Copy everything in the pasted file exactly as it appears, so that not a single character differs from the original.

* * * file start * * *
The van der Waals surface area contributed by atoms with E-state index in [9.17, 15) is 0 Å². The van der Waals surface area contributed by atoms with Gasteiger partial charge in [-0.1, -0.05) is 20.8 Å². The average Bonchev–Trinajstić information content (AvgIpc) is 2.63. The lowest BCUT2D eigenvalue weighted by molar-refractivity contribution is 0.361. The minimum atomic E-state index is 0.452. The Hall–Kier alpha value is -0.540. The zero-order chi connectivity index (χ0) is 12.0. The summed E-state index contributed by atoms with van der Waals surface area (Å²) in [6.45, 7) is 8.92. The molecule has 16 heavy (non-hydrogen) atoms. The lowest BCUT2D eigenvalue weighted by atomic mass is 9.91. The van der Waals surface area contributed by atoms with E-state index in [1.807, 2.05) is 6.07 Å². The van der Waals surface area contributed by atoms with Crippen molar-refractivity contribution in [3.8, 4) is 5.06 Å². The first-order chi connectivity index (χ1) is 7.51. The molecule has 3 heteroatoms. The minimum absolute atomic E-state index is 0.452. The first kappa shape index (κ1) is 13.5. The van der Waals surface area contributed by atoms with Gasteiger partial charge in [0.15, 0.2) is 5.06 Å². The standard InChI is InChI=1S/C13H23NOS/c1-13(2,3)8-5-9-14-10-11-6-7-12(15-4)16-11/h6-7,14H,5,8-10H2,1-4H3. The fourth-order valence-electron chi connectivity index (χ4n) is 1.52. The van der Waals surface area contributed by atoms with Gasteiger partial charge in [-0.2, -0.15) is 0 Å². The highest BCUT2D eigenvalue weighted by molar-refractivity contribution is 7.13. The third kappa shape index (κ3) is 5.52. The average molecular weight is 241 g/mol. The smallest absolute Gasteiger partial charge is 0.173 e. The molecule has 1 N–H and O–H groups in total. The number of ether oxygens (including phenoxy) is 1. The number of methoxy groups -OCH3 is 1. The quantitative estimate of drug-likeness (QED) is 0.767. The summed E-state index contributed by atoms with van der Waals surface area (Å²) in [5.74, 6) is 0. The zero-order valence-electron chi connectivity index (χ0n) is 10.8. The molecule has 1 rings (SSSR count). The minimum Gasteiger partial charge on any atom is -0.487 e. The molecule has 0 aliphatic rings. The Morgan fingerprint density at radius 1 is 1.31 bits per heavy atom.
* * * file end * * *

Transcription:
The van der Waals surface area contributed by atoms with E-state index in [9.17, 15) is 0 Å². The van der Waals surface area contributed by atoms with Gasteiger partial charge in [-0.1, -0.05) is 20.8 Å². The average Bonchev–Trinajstić information content (AvgIpc) is 2.63. The lowest BCUT2D eigenvalue weighted by molar-refractivity contribution is 0.361. The minimum atomic E-state index is 0.452. The Hall–Kier alpha value is -0.540. The zero-order chi connectivity index (χ0) is 12.0. The summed E-state index contributed by atoms with van der Waals surface area (Å²) in [6.45, 7) is 8.92. The molecule has 16 heavy (non-hydrogen) atoms. The lowest BCUT2D eigenvalue weighted by atomic mass is 9.91. The van der Waals surface area contributed by atoms with E-state index in [1.807, 2.05) is 6.07 Å². The van der Waals surface area contributed by atoms with Crippen molar-refractivity contribution in [3.8, 4) is 5.06 Å². The first-order chi connectivity index (χ1) is 7.51. The molecule has 3 heteroatoms. The minimum absolute atomic E-state index is 0.452. The first kappa shape index (κ1) is 13.5. The van der Waals surface area contributed by atoms with Gasteiger partial charge in [0.15, 0.2) is 5.06 Å². The standard InChI is InChI=1S/C13H23NOS/c1-13(2,3)8-5-9-14-10-11-6-7-12(15-4)16-11/h6-7,14H,5,8-10H2,1-4H3. The fourth-order valence-electron chi connectivity index (χ4n) is 1.52. The van der Waals surface area contributed by atoms with Gasteiger partial charge in [-0.2, -0.15) is 0 Å². The highest BCUT2D eigenvalue weighted by molar-refractivity contribution is 7.13. The third kappa shape index (κ3) is 5.52. The average molecular weight is 241 g/mol. The smallest absolute Gasteiger partial charge is 0.173 e. The molecule has 1 N–H and O–H groups in total. The number of ether oxygens (including phenoxy) is 1. The number of methoxy groups -OCH3 is 1. The quantitative estimate of drug-likeness (QED) is 0.767. The summed E-state index contributed by atoms with van der Waals surface area (Å²) in [5.74, 6) is 0. The zero-order valence-electron chi connectivity index (χ0n) is 10.8. The molecule has 1 rings (SSSR count). The minimum Gasteiger partial charge on any atom is -0.487 e. The molecule has 0 aliphatic rings. The Morgan fingerprint density at radius 1 is 1.31 bits per heavy atom.